February 4, 2021
For many years we have taken for granted the constant improvement in capabilities, performance and connectivity of the electronic devices that are now ubiquitous — from the next-generation wearable, cell phone or computer to smart home devices and virtual assistants that know what we want before we do.
The pandemic has brought our reliance on such technology into sharper focus — both at a personal and professional level — making us thankful for the experiences made possible by connected technology, whether a virtual business meeting or a video call with a loved one.
Behind the scenes, our reliance on technology that keeps us connected requires engineers to relentlessly innovate at an ever-accelerating pace and at scales that encompass the silicon in chips to the satellite systems orbiting the planet. With these innovations come exponential levels of complexity. To put this in context, while the exact number varies, Statista estimates there are around 25 billion connected devices on the planet today (more than three devices for every person on the planet) and that number is expected to at least double this decade. The latest chips contain tens of billions of transistors with a spacing measured in single nanometer digits.
The sheer size and scale of device complexity is beyond human contextualization, visualization and intuition, which poses significant challenges for those companies and engineers in the high-tech industry. How do you tackle this complexity to deliver next generation capabilities? How do you deliver it faster than ever before? How do you ensure that the product is as reliable as the market demands it to be? And how do you meet and exceed your sustainability commitments — whether through the materials chosen or the power and energy required?
These high-tech electronics product challenges — innovation, speed, reliability and sustainability — can only be solved by augmenting human ingenuity with the power of simulation. To give some quantification to the impact of simulation, it can be expected that:
Simulation also helps engineers explore new material solutions and minimize energy requirements at all scales of operation without compromising performance or reliability. Simulation increases an organization’s confidence that their products will perform as expected in the market.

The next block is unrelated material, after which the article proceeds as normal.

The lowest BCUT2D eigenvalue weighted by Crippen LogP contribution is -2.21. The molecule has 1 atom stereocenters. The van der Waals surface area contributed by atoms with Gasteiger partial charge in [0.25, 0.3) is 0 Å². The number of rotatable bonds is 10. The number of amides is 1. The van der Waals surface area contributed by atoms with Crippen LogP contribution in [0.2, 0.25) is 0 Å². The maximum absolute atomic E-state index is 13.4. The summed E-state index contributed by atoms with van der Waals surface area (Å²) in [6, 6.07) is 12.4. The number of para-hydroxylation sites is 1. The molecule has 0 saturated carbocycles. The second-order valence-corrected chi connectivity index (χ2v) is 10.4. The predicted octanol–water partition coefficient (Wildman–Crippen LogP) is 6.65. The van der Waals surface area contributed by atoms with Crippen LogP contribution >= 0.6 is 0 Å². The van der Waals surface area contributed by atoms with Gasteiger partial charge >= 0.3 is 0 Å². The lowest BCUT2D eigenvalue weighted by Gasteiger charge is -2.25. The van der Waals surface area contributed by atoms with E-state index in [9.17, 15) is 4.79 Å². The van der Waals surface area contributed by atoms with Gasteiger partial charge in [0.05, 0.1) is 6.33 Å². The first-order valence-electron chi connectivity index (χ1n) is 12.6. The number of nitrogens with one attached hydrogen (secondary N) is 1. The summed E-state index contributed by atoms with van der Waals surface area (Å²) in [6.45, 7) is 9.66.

Electromagnetic simulation of a printed circuit board design that incorporates eight two-layer flip-chip BGA packages mounted on a SODIMM board, which is plugged into a connector that is mounted on a motherboard.
Achieving these outcomes requires simulation tools with critical capabilities. Let’s consider three of these.
1. Accuracy. When working with complex modern electronics, there is no room for error. Close is not good enough. Using Ansys tools, NVIDIA was able to optimize high-speed serial links for cross talk and push the physical design to the limit while minimizing associated risks.
2. Multiphysics. The complexity of modern electronics systems can only be addressed by considering integrated electromagnetics and photonics, thermal and mechanical effects. Simulation tools must deliver this capability. Qualcomm helped design cool smartphones by using Ansys tools in the creation of a dynamic power management strategy to selectively direct power where it is needed and keep temperatures down. By keeping smartphones cooler, simulation will extend their working lifetimes, even as more features and multitasking capabilities are added. In addition, Ansys offers a specific toolset for physics of failure analysis that provides fast and accurate life predictions for electronics hardware.
3. Interoperability. Communication systems such as 5G demand simulation tools that can interoperate across scales from the silicon to the satellite. With the recent acquisition of AGI, Ansys is now uniquely positioned to deliver this simulation-based capability. You can learn more about our comprehensive solution to the challenges of 5G communications by reading our ebook.
Simulated beamforming, surface currents and electromagnetic fields of a 5G phased array antenna including radome. The array consists of a four 8x8 subarray, where the beam of each panel is steered individually and simultaneously.
So in your next virtual meeting, whether for business or pleasure, let’s all take a moment to thank the engineers behind the scenes that are using simulation to rapidly deliver the innovation and reliability we all need to stay connected in these difficult times.
For more information, check out the Ansys high tech webinar series.
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